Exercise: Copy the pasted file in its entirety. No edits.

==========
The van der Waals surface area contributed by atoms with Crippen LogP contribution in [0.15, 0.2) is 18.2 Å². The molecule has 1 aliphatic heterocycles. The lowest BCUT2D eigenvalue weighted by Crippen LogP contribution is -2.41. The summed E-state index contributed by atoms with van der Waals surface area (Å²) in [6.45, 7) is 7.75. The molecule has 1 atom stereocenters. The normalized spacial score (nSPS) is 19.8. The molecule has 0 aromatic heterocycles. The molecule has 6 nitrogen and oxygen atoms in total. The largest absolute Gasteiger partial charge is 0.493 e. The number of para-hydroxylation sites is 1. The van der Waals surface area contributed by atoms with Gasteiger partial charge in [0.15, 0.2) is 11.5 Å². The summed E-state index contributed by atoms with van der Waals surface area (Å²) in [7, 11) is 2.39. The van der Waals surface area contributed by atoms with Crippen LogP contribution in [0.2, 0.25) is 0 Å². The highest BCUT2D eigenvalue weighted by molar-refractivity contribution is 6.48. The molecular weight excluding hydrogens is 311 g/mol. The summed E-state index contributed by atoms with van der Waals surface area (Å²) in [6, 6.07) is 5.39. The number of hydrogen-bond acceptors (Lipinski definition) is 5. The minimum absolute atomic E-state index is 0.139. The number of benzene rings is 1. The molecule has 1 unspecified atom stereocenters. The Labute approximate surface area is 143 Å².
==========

The van der Waals surface area contributed by atoms with Crippen LogP contribution in [0.15, 0.2) is 18.2 Å². The molecule has 1 aliphatic heterocycles. The lowest BCUT2D eigenvalue weighted by Crippen LogP contribution is -2.41. The summed E-state index contributed by atoms with van der Waals surface area (Å²) in [6.45, 7) is 7.75. The molecule has 1 atom stereocenters. The normalized spacial score (nSPS) is 19.8. The molecule has 0 aromatic heterocycles. The molecule has 6 nitrogen and oxygen atoms in total. The largest absolute Gasteiger partial charge is 0.493 e. The number of para-hydroxylation sites is 1. The van der Waals surface area contributed by atoms with Gasteiger partial charge in [0.15, 0.2) is 11.5 Å². The summed E-state index contributed by atoms with van der Waals surface area (Å²) in [7, 11) is 2.39. The van der Waals surface area contributed by atoms with Crippen LogP contribution in [0.2, 0.25) is 0 Å². The highest BCUT2D eigenvalue weighted by molar-refractivity contribution is 6.48. The molecular weight excluding hydrogens is 311 g/mol. The summed E-state index contributed by atoms with van der Waals surface area (Å²) in [6, 6.07) is 5.39. The number of hydrogen-bond acceptors (Lipinski definition) is 5. The minimum absolute atomic E-state index is 0.139. The number of benzene rings is 1. The molecule has 1 unspecified atom stereocenters. The Labute approximate surface area is 143 Å².